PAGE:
SP500 Daily bars- 6 months

Depending on your investment timeframe, the past couple weeks have either been very stressful (if you trade a shorter timeframe) or simply consolidative action (if you trade a longer timeframe). By stepping back a bit from the daily noise of the market, the weekly charts reduce your emotional reactions and keep the larger trend in better perspective.

SP500 Weekly bars- 2 years

What has surprised me the most, probably because I invest both shorter term and longer term, is how volatile the shorter term has felt while my weekly stops were never even close to being tested. From a comfort perspective, the longer term view is remarkably peaceful compared to the shorter term, for whatever that's worth. 

As we head into the two remaining holiday shortened weeks of the year we have one new entry signal and a couple of trailing stops that need to be moved higher. Lets take a look. 

+Entering Honeywell (HON)

This is a position we entered in late July and were quickly stopped out as the breakout signal failed. Shortly after our exit HON took a sharp dive that looked like a full trend breakdown. However since that time the stock has shot back higher and this week closed at all-time highs.

I really like how the Relative Strength is breaking out to the upside showing a strong rotation of money into the stock. For risk management purposes I want to the use the support range lows at about $94.80 as my initial stop area. HON last week pulled back to retest that breakout level, the fact that it held and then resumed to new highs signals strong buying interest.  

I find when trades fail but then quickly re-trigger tend to be quite reliable and successful. This is likely due to the stubborn attitudes of humans and being proven wrong. We don't like to admit being wrong. We really don't like admitting being wrong again in such a short period of time. It is damaging to our fragile egos and therefore most would just prefer to look elsewhere for an "easier to swallow" opportunity. But if you are impartial enough to get right back in there, you are often handsomely rewarded. 

"From false moves come fast moves" as they say, and a stock coming off a hard shakeout can create a very good opportunity as sentiment has not been able to properly catch-up to the rapid price shift.

PPG has demonstrated remarkable strength since our entry 4 weeks ago. With the 20 WMA now caught up to the weekly pivot low, we can move our stops to that level at $204. 

What a winner HAIN has been! We have given this a lot of room since entering our position but now the market is telling us we can move it on up. There is now a strong confluence of support at $104 and a break of that level would suggest more caution is needed. 

Something of note is that HAIN stock will be splitting 2-1 within the next two weeks. This doesn't change any of the company dynamics but it will cut the price of the stock in half. Using past examples as our guide, stock splits tend to create buy interest and an upward bias following the split. I guess people like more shares and a lower price tag.

Watchlist Ideas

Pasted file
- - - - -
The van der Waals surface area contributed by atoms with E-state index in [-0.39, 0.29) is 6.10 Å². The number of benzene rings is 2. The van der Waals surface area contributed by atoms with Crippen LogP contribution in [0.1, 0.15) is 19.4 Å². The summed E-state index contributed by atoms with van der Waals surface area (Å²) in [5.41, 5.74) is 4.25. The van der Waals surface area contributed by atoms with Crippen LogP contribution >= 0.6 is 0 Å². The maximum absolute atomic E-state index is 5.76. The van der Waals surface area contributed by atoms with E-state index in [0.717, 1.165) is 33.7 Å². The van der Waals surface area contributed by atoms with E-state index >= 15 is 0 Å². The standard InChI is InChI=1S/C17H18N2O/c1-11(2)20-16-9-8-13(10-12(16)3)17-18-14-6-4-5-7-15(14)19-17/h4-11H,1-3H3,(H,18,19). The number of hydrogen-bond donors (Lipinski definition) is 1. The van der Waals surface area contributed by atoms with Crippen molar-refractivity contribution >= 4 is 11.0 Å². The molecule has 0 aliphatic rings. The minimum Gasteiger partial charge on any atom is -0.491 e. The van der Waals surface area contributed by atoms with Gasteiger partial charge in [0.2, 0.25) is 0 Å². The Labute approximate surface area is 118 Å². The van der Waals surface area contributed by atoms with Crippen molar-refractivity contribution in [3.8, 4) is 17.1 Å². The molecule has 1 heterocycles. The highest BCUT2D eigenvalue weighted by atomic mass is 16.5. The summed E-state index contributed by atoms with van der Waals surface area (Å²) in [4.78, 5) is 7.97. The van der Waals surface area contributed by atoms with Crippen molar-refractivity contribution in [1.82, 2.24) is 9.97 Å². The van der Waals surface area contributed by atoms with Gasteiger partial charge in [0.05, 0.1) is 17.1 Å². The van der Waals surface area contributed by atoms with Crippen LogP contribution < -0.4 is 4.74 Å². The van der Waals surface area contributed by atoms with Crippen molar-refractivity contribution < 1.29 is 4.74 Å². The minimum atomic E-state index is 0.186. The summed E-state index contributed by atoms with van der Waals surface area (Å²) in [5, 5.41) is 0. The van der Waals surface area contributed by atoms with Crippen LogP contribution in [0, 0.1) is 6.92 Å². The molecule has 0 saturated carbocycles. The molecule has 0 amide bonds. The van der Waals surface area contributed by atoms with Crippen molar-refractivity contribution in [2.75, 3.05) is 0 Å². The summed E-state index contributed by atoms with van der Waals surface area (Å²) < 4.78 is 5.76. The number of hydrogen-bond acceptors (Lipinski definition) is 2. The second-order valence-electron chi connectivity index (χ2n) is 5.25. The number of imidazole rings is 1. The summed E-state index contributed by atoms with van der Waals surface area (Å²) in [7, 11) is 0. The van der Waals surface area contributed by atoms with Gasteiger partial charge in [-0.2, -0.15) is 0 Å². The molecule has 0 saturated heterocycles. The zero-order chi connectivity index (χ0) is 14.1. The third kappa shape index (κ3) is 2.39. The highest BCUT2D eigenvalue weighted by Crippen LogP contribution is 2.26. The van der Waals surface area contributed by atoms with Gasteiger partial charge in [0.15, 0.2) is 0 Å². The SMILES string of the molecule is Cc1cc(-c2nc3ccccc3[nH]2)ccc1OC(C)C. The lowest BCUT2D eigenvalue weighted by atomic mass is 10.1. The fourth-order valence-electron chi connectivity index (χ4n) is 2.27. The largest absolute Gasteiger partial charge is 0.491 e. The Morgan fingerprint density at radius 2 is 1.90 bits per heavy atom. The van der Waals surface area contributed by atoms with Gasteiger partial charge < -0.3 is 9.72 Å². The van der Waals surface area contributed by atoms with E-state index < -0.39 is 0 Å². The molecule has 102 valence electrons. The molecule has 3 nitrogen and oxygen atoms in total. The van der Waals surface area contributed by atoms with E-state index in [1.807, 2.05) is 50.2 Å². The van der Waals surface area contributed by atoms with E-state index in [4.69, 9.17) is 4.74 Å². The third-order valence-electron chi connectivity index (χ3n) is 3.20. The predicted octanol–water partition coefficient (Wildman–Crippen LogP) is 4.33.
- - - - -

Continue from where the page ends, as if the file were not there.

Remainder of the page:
With 2014 about to wrap up I have updated our watchlist stocks, sticking to the current holdings of the SP500 Sector Top 10 holdings list. Here are a few names I'm watching:









Saturday, December 13, 2014

Only the Best

You can only control so much in the markets. You can't control which way the market goes and you can't control if your next trade will be a winner or not. What can be controlled are how much risk to take and which stocks to pick. If this is all we can control then we need to make the best decisions possible.

Stock selection and risk management, this is as good as we can do. Since we can't control how the market moves, there is no reason to waste time worrying or predicting where it will be in 4 weeks, 4 months, 4 years, or whenever. We need to focus our attention and study on our preferred risk parameters as well as the stocks we choose to buy. If we use a consistent and quality buy/sell signal (based on what's actually happening now), while only risking a small percentage of our capital, we should do very well.

Investors that attempt to figure out where the market will be at the end of the year, or how successful this company's new product will be, they will not be focusing on the things they can control and will more often than not be wrong with no exit strategy. I will be wrong often as well, except i know exactly where I'm wrong and will act accordingly to protect my capital.

What I attempt to do in the market is find the best looking setups, the stocks that are being accumulated heavily and breaking to higher trend highs. Once I find those setups, I own the very best of the best. Once I own the best setups, I let them play out until my entry rationale is proven no longer valid by price.

The idea behind this simple (not easy) strategy is to own the strongest stocks for as long as they are strong. If we sell a stock that begins to lag, we find the next best setup available and we rotate our funds into that idea. What this amounts to is letting big winners run, creating large profits, cutting losing positions once they are invalidated for small losses, and then move those monies into the next best risk/reward opportunity. Wash, rinse, repeat.